I couldn’t touch my toes. Ordinarily that is not a problem for me. I’m not the most limber guy around, but I can usually reach down far enough and pull up one foot at a time. This is an important capability when it comes to washing your feet. After a long day hiking the moors of West Yorkshire, these feet need to be washed, or else my wife is going to ban me from the car, the restaurant, and most importantly, the hotel room.
We were staying in the Old White Lion Hotel in Haworth, England. Haworth is a small village known as the home of the Bronte sisters in the 1800s. The hotel is a 300 year old coaching inn, built at the top of a hill. It looks down the famous cobbled Main Street of Haworth and opposite the Bronte Parsonage Museum.
The hotel web site boasted of 14 en suite rooms, with a restaurant and pub, and even something called a “function room” with a dance floor! Each room had a “multi-channel” TV. You mean we get to watch more than one channel?
Our room on the second floor was only big enough to provide one foot of space on each side of the bed, and about 3 feet at the end of the bed. I was afraid that if I rolled over at night and fell off the bed (it does happen on occasion) that I would be stuck tight between the wall and the bed and would never get out without a call to the fire department. I didn’t even want to think about what I might see under the bed at 3am.
The multi-channel TV was an old 12-inch tube mounted in the top corner of the room near the ceiling, which was visible only by lying flat on the bed and craning your neck a certain way. The multiple channels appeared to only include two: the Playboy Channel and European MTV. At least it was in color.
The en suite bathroom was, of course, retrofitted in so-called modern times into a 300 year old room. Back in the early 1700’s the bathroom facilities were probably behind the stables. The bathroom was about four feet by five feet in size. One could sit on the loo, as the Brits call it, and wash your hands at the same time! How convenient and efficient. Just think of the time saved.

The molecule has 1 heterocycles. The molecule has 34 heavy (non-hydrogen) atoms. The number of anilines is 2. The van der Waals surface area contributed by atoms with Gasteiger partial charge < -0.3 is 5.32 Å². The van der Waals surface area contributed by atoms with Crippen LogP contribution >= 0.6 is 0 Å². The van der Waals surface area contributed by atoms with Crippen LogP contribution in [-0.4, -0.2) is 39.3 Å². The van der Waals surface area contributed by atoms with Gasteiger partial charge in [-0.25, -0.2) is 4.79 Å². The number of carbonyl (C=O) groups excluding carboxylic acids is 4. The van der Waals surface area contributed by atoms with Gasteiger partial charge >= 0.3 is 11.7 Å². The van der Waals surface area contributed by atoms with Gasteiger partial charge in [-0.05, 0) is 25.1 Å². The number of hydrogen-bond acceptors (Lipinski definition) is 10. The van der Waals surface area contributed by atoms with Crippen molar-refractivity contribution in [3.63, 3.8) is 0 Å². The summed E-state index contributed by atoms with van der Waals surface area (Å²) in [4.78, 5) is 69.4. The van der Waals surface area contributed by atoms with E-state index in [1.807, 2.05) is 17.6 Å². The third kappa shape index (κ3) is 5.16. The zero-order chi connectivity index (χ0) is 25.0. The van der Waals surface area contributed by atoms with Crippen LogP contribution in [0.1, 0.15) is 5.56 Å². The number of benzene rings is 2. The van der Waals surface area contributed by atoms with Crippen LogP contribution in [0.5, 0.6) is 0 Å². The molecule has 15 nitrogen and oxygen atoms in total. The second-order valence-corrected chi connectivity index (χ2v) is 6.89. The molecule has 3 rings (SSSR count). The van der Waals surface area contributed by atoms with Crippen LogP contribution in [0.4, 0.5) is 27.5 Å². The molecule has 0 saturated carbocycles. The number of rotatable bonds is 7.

We could have stayed at the Best Western near the motorway for half the cost. But that would have been too mundane, I thought when planning the trip. Let’s splurge a little. We can always stay at an international hotel chain with standard rooms and amenities. Why not soak in a little local culture where literary girls once stubbed their toes on the old cobblestones? We’d never stayed in a hotel as old as the Old White Lion. I could imagine myself standing in the pub, eating fish and chips and lifting a pint with the local gents, while ducking my head beneath the ancient beams.
Instead I was stuck in the shower trying to figure out how to wash my hair and my feet. The shower was about two feet by two feet in size, with the shower head about five feet from the floor. I think it was designed for malnourished coal miners who stood 4 feet 9 inches high and weighed 110 lbs. I am 6 feet tall and weigh 190 lbs. (OK, to be honest I used to weigh 190 a decade or so ago, and would like to get back there someday). I barely fit in the shower. Let’s not even pause to contemplate the current and projected obesity rates of today’s American adults.
Getting my head wet was very difficult, and involved some moves I once saw done by a child contortionist in Beijing. Next it was time for the shampoo. However, I couldn’t quite get my elbows away from my body far enough to get my hands over my head to lather up. I kept banging my arms against the wall and the shower door. By hugging myself, I could sort of get the soap over most of my torso and arms. Reaching my feet was going to be a trick.
And that’s when I dropped the soap.